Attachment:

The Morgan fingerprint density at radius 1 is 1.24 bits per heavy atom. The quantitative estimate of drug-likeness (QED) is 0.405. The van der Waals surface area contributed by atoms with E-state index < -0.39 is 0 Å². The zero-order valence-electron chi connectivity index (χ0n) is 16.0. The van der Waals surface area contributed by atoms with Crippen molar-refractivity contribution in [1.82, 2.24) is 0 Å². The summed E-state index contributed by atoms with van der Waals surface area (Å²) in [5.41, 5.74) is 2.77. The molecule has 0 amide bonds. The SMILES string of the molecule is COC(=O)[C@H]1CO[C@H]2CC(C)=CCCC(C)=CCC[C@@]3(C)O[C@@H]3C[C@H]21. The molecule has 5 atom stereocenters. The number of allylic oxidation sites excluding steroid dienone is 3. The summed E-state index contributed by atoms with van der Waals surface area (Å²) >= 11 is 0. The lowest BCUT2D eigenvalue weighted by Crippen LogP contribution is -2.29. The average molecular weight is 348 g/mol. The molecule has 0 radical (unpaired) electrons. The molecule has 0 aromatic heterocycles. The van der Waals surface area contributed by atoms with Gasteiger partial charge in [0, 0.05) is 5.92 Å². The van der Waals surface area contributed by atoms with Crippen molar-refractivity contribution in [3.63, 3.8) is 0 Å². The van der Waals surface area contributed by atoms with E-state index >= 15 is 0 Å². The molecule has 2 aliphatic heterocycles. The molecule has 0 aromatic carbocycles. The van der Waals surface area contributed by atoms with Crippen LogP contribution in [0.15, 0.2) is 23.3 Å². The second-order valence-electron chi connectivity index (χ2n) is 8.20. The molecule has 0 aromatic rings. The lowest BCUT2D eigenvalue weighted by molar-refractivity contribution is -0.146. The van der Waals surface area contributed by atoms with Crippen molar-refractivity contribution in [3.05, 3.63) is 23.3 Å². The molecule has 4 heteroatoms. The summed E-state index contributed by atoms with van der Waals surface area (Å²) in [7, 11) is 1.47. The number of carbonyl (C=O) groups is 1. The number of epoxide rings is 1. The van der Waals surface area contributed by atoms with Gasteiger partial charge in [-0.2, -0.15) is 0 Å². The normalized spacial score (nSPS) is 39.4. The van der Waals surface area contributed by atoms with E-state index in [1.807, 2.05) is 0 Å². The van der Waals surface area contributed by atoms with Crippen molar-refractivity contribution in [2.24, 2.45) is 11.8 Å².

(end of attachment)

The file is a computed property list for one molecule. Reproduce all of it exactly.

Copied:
The Morgan fingerprint density at radius 1 is 1.24 bits per heavy atom. The quantitative estimate of drug-likeness (QED) is 0.405. The van der Waals surface area contributed by atoms with E-state index < -0.39 is 0 Å². The zero-order valence-electron chi connectivity index (χ0n) is 16.0. The van der Waals surface area contributed by atoms with Crippen molar-refractivity contribution in [1.82, 2.24) is 0 Å². The summed E-state index contributed by atoms with van der Waals surface area (Å²) in [5.41, 5.74) is 2.77. The molecule has 0 amide bonds. The SMILES string of the molecule is COC(=O)[C@H]1CO[C@H]2CC(C)=CCCC(C)=CCC[C@@]3(C)O[C@@H]3C[C@H]21. The molecule has 5 atom stereocenters. The number of allylic oxidation sites excluding steroid dienone is 3. The summed E-state index contributed by atoms with van der Waals surface area (Å²) >= 11 is 0. The lowest BCUT2D eigenvalue weighted by Crippen LogP contribution is -2.29. The average molecular weight is 348 g/mol. The molecule has 0 radical (unpaired) electrons. The molecule has 0 aromatic heterocycles. The van der Waals surface area contributed by atoms with Gasteiger partial charge in [0, 0.05) is 5.92 Å². The van der Waals surface area contributed by atoms with Crippen molar-refractivity contribution in [3.63, 3.8) is 0 Å². The van der Waals surface area contributed by atoms with E-state index >= 15 is 0 Å². The molecule has 2 aliphatic heterocycles. The molecule has 0 aromatic carbocycles. The van der Waals surface area contributed by atoms with Crippen LogP contribution in [0.15, 0.2) is 23.3 Å². The second-order valence-electron chi connectivity index (χ2n) is 8.20. The molecule has 0 aromatic rings. The lowest BCUT2D eigenvalue weighted by molar-refractivity contribution is -0.146. The van der Waals surface area contributed by atoms with Crippen molar-refractivity contribution in [3.05, 3.63) is 23.3 Å². The molecule has 4 heteroatoms. The summed E-state index contributed by atoms with van der Waals surface area (Å²) in [7, 11) is 1.47. The number of carbonyl (C=O) groups is 1. The number of epoxide rings is 1. The van der Waals surface area contributed by atoms with Gasteiger partial charge in [-0.2, -0.15) is 0 Å². The normalized spacial score (nSPS) is 39.4. The van der Waals surface area contributed by atoms with E-state index in [1.807, 2.05) is 0 Å². The van der Waals surface area contributed by atoms with Crippen molar-refractivity contribution in [2.24, 2.45) is 11.8 Å².